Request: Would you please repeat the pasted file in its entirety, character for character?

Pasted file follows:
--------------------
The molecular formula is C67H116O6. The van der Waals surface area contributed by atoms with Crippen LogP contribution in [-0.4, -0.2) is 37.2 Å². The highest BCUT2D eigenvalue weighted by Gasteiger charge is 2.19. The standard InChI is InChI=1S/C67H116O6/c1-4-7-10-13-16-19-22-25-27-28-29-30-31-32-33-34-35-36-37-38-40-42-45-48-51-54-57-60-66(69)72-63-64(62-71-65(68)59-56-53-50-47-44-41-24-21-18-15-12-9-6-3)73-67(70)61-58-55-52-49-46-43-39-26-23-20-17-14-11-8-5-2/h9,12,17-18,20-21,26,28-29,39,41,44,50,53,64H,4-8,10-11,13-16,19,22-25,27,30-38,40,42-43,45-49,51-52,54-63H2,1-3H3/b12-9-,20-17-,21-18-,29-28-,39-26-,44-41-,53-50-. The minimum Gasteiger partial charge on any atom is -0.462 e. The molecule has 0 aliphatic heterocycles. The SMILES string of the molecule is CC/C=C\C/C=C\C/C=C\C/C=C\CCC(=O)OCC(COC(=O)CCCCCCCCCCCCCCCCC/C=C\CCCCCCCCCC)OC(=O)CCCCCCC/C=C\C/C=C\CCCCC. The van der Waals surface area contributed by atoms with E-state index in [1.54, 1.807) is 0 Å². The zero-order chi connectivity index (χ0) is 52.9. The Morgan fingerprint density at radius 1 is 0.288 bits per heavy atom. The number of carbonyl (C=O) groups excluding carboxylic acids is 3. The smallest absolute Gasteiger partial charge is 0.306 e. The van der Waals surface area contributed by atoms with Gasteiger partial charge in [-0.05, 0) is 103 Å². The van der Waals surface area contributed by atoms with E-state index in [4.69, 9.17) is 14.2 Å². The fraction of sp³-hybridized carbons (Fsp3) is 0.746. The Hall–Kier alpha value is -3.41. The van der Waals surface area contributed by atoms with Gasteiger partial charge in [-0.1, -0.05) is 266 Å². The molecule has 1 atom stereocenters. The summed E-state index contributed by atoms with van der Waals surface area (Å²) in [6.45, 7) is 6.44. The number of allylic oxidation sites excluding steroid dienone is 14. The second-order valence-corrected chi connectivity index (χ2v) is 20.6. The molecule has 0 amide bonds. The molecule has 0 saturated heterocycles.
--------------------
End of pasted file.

The molecular formula is C67H116O6. The van der Waals surface area contributed by atoms with Crippen LogP contribution in [-0.4, -0.2) is 37.2 Å². The highest BCUT2D eigenvalue weighted by Gasteiger charge is 2.19. The standard InChI is InChI=1S/C67H116O6/c1-4-7-10-13-16-19-22-25-27-28-29-30-31-32-33-34-35-36-37-38-40-42-45-48-51-54-57-60-66(69)72-63-64(62-71-65(68)59-56-53-50-47-44-41-24-21-18-15-12-9-6-3)73-67(70)61-58-55-52-49-46-43-39-26-23-20-17-14-11-8-5-2/h9,12,17-18,20-21,26,28-29,39,41,44,50,53,64H,4-8,10-11,13-16,19,22-25,27,30-38,40,42-43,45-49,51-52,54-63H2,1-3H3/b12-9-,20-17-,21-18-,29-28-,39-26-,44-41-,53-50-. The minimum Gasteiger partial charge on any atom is -0.462 e. The molecule has 0 aliphatic heterocycles. The SMILES string of the molecule is CC/C=C\C/C=C\C/C=C\C/C=C\CCC(=O)OCC(COC(=O)CCCCCCCCCCCCCCCCC/C=C\CCCCCCCCCC)OC(=O)CCCCCCC/C=C\C/C=C\CCCCC. The van der Waals surface area contributed by atoms with E-state index in [1.54, 1.807) is 0 Å². The zero-order chi connectivity index (χ0) is 52.9. The Morgan fingerprint density at radius 1 is 0.288 bits per heavy atom. The number of carbonyl (C=O) groups excluding carboxylic acids is 3. The smallest absolute Gasteiger partial charge is 0.306 e. The van der Waals surface area contributed by atoms with Gasteiger partial charge in [-0.05, 0) is 103 Å². The van der Waals surface area contributed by atoms with E-state index in [4.69, 9.17) is 14.2 Å². The fraction of sp³-hybridized carbons (Fsp3) is 0.746. The Hall–Kier alpha value is -3.41. The van der Waals surface area contributed by atoms with Gasteiger partial charge in [-0.1, -0.05) is 266 Å². The molecule has 1 atom stereocenters. The summed E-state index contributed by atoms with van der Waals surface area (Å²) in [6.45, 7) is 6.44. The number of allylic oxidation sites excluding steroid dienone is 14. The second-order valence-corrected chi connectivity index (χ2v) is 20.6. The molecule has 0 amide bonds. The molecule has 0 saturated heterocycles.